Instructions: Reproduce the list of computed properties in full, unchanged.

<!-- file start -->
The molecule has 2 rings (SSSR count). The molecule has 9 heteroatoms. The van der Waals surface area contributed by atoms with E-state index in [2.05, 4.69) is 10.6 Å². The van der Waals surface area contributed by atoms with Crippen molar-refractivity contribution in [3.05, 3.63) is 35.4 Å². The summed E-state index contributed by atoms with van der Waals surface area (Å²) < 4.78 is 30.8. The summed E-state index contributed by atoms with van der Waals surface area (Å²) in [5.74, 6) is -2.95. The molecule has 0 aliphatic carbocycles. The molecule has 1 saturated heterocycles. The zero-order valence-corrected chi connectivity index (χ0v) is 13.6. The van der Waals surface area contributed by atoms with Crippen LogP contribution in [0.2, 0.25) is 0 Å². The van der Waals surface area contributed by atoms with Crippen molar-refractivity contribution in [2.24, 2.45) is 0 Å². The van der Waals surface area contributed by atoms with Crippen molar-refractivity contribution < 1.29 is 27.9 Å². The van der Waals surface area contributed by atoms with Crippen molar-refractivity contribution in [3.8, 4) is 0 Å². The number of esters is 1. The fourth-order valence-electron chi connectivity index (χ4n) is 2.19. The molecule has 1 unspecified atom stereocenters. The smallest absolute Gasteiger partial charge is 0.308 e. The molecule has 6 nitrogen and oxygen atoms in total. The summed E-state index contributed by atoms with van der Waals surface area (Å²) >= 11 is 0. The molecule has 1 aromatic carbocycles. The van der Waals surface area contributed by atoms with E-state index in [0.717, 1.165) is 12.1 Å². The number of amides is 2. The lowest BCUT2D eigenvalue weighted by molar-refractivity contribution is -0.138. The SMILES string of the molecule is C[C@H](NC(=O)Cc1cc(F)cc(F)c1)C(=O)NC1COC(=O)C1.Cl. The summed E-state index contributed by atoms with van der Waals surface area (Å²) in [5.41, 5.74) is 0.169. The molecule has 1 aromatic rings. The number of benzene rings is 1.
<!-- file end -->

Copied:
The molecule has 2 rings (SSSR count). The molecule has 9 heteroatoms. The van der Waals surface area contributed by atoms with E-state index in [2.05, 4.69) is 10.6 Å². The van der Waals surface area contributed by atoms with Crippen molar-refractivity contribution in [3.05, 3.63) is 35.4 Å². The summed E-state index contributed by atoms with van der Waals surface area (Å²) < 4.78 is 30.8. The summed E-state index contributed by atoms with van der Waals surface area (Å²) in [5.74, 6) is -2.95. The molecule has 0 aliphatic carbocycles. The molecule has 1 saturated heterocycles. The zero-order valence-corrected chi connectivity index (χ0v) is 13.6. The van der Waals surface area contributed by atoms with Crippen LogP contribution in [0.2, 0.25) is 0 Å². The van der Waals surface area contributed by atoms with Crippen molar-refractivity contribution in [2.24, 2.45) is 0 Å². The van der Waals surface area contributed by atoms with Crippen molar-refractivity contribution < 1.29 is 27.9 Å². The van der Waals surface area contributed by atoms with Crippen molar-refractivity contribution in [3.8, 4) is 0 Å². The number of esters is 1. The fourth-order valence-electron chi connectivity index (χ4n) is 2.19. The molecule has 1 unspecified atom stereocenters. The smallest absolute Gasteiger partial charge is 0.308 e. The molecule has 6 nitrogen and oxygen atoms in total. The summed E-state index contributed by atoms with van der Waals surface area (Å²) >= 11 is 0. The molecule has 1 aromatic carbocycles. The van der Waals surface area contributed by atoms with E-state index in [0.717, 1.165) is 12.1 Å². The number of amides is 2. The lowest BCUT2D eigenvalue weighted by molar-refractivity contribution is -0.138. The SMILES string of the molecule is C[C@H](NC(=O)Cc1cc(F)cc(F)c1)C(=O)NC1COC(=O)C1.Cl. The summed E-state index contributed by atoms with van der Waals surface area (Å²) in [5.41, 5.74) is 0.169. The molecule has 1 aromatic rings. The number of benzene rings is 1.